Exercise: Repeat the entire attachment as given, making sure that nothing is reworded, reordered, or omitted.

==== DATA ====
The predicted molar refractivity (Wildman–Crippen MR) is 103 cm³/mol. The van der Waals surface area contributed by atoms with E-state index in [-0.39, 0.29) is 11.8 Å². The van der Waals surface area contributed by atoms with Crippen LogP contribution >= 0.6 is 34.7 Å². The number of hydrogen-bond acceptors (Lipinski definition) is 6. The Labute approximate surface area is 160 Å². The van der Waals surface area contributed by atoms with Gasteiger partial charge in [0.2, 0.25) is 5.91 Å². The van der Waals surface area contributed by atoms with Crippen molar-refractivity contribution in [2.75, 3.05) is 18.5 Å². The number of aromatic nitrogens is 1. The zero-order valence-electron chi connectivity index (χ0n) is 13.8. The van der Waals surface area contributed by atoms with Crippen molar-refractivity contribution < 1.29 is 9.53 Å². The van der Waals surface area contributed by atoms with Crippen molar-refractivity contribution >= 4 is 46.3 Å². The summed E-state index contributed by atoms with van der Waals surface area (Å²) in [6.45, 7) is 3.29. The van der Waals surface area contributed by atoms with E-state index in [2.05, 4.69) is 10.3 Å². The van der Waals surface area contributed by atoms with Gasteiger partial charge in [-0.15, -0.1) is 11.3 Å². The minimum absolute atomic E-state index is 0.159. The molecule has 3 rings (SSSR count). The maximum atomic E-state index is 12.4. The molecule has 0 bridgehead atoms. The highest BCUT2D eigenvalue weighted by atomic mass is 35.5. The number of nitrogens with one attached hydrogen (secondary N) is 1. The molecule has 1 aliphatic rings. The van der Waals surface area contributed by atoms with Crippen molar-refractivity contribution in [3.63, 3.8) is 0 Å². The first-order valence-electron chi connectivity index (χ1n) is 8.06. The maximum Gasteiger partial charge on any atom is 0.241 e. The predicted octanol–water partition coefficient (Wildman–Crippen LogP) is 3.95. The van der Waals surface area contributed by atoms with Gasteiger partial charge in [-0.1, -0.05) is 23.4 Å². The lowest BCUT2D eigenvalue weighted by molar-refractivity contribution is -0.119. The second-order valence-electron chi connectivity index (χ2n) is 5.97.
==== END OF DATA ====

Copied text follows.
The predicted molar refractivity (Wildman–Crippen MR) is 103 cm³/mol. The van der Waals surface area contributed by atoms with E-state index in [-0.39, 0.29) is 11.8 Å². The van der Waals surface area contributed by atoms with Crippen LogP contribution >= 0.6 is 34.7 Å². The number of hydrogen-bond acceptors (Lipinski definition) is 6. The Labute approximate surface area is 160 Å². The van der Waals surface area contributed by atoms with Gasteiger partial charge in [0.2, 0.25) is 5.91 Å². The van der Waals surface area contributed by atoms with Crippen molar-refractivity contribution in [2.75, 3.05) is 18.5 Å². The number of aromatic nitrogens is 1. The zero-order valence-electron chi connectivity index (χ0n) is 13.8. The van der Waals surface area contributed by atoms with Crippen molar-refractivity contribution < 1.29 is 9.53 Å². The van der Waals surface area contributed by atoms with Crippen molar-refractivity contribution >= 4 is 46.3 Å². The summed E-state index contributed by atoms with van der Waals surface area (Å²) in [6.45, 7) is 3.29. The van der Waals surface area contributed by atoms with E-state index in [2.05, 4.69) is 10.3 Å². The van der Waals surface area contributed by atoms with Gasteiger partial charge in [-0.15, -0.1) is 11.3 Å². The minimum absolute atomic E-state index is 0.159. The molecule has 3 rings (SSSR count). The maximum atomic E-state index is 12.4. The molecule has 0 bridgehead atoms. The highest BCUT2D eigenvalue weighted by atomic mass is 35.5. The number of nitrogens with one attached hydrogen (secondary N) is 1. The molecule has 1 aliphatic rings. The van der Waals surface area contributed by atoms with Crippen molar-refractivity contribution in [3.63, 3.8) is 0 Å². The first-order valence-electron chi connectivity index (χ1n) is 8.06. The maximum Gasteiger partial charge on any atom is 0.241 e. The predicted octanol–water partition coefficient (Wildman–Crippen LogP) is 3.95. The van der Waals surface area contributed by atoms with Gasteiger partial charge in [-0.1, -0.05) is 23.4 Å². The lowest BCUT2D eigenvalue weighted by molar-refractivity contribution is -0.119. The second-order valence-electron chi connectivity index (χ2n) is 5.97.